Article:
balsam, blue lace flower, castor bean, celosia, cleome, cockscomb, coleus, cosmos, cypress vine, dahlia, feverfew, four o'clock, gaillardia, impatiens, marigold, moonflower, morning glory, periwinkle, portulaca, sunflower, tithonia, torenia, vinca, zinnia.

amaryllis, canna, crinum, ginger, daylily, liriope, monkey grass, rain lily.

June lends its bounty to adorn the chicken yard.

Malabar Spinach, Okra, Southern Pea, Sweet Potato, Peanut, Pumpkin.
Start transplants indoors for fall tomatoes, peppers and eggplants.

I used to visit and revisit it a dozen times a day, and stand in deep contemplation over  my vegetable progeny with a love that nobody could share or conceive of who had never taken part in the process of creation.  It was one of the most bewitching sights in the world to observe a hill of beans thrusting aside the soil, or a rose of early peas just peeping forth sufficiently to trace a line of delicate green.

-  Nathaniel Hawthorne, Mosses from an Old Manse

Other Things To Do:
Prepare fall garden beds. Remove old winter vegetables and strawberry plants from beds. Replenish mulch.

June, on the doorsteps of Breaux Bridge, Louisiana

Also read:
Dealing with Mosquitoes-- how-tos for keeping mosquitoes at bay in the landscape with water features.
Organic Pest Control: What Works and What Doesn't from Mother Earth News.
from maggie's farm Pinterest board: Garden Decor: Upcycled

From Central Texas Gardener, courtesy of the Garden Guide for Austin & Vicinity, published by the Travis County Master Gardener Association, copyright 2000-2002.

meatless monday
summertime, and the living is easy

I had the opportunity to garden-sit for my friends Janet and Tom.
I was rewarded mightily!

Y'all.  It's Summer.

Did anyone else notice?

Until last week, it had been uncharacteristically temperate in Central Texas.  That is to say,  there were no reports of heat stroke.  The ground had yet to crack.  We had rain. (!!!)  Humidity was manageable. Most days were decent hair days.

Until last week.

Last week it was steamy, and sweltering, and hovering close to 100 degrees each day.  Last week, I moved from perspiring to flat out sweating like swine.

And my hair?  So sad.  So very, very sad.

On days like these who feels like a heavy meal and a hot kitchen?  What we need is fast, light, healthy, and low effort.

And the markets, farms, and gardens are ready to accommodate!  Our recent weekend trip to a local farmers market netted a gorgeous, healthy haul, and inspired us, even if the weather that morning most assuredly did not.

So take a gander at some of our favorites, here, and follow the links below each image for all the skinny on our summertime go-to's.

With the time and energy saved, why not find a hammock, a good book, and a tall glass of iced tea?  Because it's........

Summertime, and the living is easy.

Drop back by tomorrow, and see what's going on In The Garden: June.  We'd love to see you!

And, hey, stay cool, y'all!

saturdays at the market

This morning's haul from the farmers market is bright and beautiful and I can't wait to play with some of the new harvest.  Do you shop at a local farmers market?  If so, where?  And if you don't, what stops you?  Is it the seven dollars per dozen free range chicken eggs I saw?  The heat?  The hours?  Perhaps you take advantage of CSA's?  CSA, or Community Supported Agriculture, is an easy way to assure you have fresh food, often delivered to your door, every, or every other week.  We'll talk about CSA's in an upcoming post.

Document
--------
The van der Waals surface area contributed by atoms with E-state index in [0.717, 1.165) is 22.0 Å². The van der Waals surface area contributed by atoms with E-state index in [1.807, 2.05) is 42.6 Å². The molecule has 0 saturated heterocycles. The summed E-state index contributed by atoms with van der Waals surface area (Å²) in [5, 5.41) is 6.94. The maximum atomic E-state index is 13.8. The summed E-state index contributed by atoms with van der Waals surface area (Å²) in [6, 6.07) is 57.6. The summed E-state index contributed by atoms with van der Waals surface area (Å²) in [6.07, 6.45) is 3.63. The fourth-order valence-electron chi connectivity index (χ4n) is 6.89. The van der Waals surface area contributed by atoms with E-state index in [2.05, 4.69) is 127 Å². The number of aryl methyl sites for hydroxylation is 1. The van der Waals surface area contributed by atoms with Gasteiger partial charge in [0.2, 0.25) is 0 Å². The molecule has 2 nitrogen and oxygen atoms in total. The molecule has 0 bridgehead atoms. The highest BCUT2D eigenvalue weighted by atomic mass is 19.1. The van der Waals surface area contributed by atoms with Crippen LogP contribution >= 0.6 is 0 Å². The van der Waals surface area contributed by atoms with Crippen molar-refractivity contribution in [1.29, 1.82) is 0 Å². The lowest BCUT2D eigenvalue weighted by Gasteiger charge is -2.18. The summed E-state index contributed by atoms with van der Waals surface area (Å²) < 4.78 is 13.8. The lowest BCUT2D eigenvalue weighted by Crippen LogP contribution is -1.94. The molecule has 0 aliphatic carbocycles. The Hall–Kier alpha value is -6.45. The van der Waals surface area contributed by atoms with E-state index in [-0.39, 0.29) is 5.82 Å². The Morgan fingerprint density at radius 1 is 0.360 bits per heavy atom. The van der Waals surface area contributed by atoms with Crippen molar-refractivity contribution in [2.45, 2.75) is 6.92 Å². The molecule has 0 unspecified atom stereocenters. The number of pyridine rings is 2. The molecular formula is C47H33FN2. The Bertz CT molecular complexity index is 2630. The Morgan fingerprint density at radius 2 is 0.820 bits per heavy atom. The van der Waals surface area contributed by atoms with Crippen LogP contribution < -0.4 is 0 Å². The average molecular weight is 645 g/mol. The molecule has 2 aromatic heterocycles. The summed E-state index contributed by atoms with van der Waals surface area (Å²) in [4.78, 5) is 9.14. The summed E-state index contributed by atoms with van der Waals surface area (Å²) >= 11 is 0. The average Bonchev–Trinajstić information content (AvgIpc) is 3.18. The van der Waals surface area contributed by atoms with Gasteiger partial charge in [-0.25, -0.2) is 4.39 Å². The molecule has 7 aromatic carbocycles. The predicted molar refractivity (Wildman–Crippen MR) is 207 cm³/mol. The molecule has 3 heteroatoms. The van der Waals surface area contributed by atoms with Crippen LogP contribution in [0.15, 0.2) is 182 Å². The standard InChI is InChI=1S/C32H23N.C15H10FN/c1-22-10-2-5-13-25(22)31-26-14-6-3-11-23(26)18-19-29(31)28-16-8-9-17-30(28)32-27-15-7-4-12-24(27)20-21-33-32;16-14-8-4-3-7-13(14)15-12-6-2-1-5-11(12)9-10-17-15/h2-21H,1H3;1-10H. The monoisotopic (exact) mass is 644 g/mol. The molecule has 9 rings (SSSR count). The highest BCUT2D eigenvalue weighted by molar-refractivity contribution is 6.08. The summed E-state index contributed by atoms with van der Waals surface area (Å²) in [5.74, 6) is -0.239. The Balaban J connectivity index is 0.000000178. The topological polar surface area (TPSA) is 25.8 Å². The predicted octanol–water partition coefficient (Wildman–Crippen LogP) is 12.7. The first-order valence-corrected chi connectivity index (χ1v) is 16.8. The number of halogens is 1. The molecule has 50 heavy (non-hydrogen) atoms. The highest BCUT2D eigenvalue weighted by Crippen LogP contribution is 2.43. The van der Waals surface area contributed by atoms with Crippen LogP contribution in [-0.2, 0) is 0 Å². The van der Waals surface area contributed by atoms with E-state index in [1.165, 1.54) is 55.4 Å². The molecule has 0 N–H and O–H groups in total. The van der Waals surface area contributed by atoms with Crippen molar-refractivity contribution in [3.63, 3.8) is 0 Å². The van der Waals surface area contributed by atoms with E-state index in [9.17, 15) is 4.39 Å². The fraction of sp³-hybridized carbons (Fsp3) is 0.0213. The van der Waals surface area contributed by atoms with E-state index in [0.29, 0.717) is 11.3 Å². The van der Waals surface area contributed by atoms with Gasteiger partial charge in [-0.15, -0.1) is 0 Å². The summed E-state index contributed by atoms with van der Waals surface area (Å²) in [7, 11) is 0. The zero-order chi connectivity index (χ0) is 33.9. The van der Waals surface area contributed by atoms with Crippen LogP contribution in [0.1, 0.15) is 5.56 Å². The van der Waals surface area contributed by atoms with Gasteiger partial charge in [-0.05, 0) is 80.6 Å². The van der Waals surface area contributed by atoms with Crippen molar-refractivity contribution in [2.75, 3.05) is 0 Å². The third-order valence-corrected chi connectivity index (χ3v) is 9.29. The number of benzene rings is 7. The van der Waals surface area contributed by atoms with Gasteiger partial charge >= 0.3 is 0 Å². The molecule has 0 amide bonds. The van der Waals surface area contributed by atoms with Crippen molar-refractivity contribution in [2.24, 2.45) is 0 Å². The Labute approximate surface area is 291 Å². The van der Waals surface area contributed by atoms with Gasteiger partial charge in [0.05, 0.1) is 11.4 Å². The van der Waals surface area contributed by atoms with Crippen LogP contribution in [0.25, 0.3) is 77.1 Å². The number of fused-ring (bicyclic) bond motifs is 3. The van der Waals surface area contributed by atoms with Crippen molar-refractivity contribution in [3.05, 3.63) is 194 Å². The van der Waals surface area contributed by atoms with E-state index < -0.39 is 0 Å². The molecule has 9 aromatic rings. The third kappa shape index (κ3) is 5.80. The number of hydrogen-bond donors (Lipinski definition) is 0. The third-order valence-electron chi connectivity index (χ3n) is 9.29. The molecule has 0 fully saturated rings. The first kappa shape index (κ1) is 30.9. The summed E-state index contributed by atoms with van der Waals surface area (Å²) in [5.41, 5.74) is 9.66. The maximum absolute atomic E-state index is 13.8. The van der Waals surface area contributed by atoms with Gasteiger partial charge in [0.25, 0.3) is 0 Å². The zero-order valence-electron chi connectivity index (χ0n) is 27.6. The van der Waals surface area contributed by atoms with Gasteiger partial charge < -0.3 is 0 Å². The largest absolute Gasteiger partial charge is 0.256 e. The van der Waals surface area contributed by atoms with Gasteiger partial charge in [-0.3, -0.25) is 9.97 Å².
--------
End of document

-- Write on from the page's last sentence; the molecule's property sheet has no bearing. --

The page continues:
If you happen to live in the Austin area, and surrounds, you'll find this link to Edible Austin's Farmers Market locator to be helpful in finding a farmers market on almost any day of the week, and as close by as you desire. 

I promise, I'm not picking on you!  I would like to hear from you, readers that I trust (I mean you've already shown you're a cut above since you found yourself here ; )......) about why, or why not, you shop at farm stands and farmers markets, and any and everywhere else one might source food. 

From where are your weekly groceries coming?  How are you feeding your family?  If you're solo, do you take the time to market shop, and prepare your own meals? 

How do you eat??  Do tell!

about town: austin
hoover's texa-mexi-cue

I have to admit I have a bias here.

Hoover Alexander, of Hoover's Cooking fame, is one of the nicest guys in town.

He's hospitable, he's warm, he's engaged, he's involved in his community.  He loves what he does.

His enthusiasm for life, and food, and people, and community is infectious.  We need more Hoovers in this world.

Last night, a few of us lucky bloggers came together at the request of Hoover to be (s)wined and dined at his charming new project, Hoover's Texa-Mexi-Cue food trailer, at 2021 Manor, in the ultra-hip and trendy East Austin, across the street from Hoover's dine-in establishment that has been pleasing tummies for 13 plus years.

I'm happy to report his barbecue pleased these masses, and as we ate, a considerable crowd of repeat customers had gathered, too.

The seven of us gathered around covered picnic tables to hear about the food, the stories, the three-pronged approach to serving barbecue that is hinted at by the little sunny yellow trailer's name. Hoover offers brisket, sausage, pork loin, and turkey, sold be volume, or by sandwich/wrap/meal, served in your choice of three unique ways:

  • Texas Style-- served with white bread, pickles, onions, and BBQ sauce (a sweet and tangy elixir whose secret was revealed to be whole stewed lemons!)
  • Tex-Mex-- served with tortillas and your choice of salsa (verde, fuego, and chimichurri, all fantastic.  we licked the containers clean.  No, we really did.)
  • Tex-Czech-- served with (the slightly sweet, light, heavenly) kolache slider buns and mustard.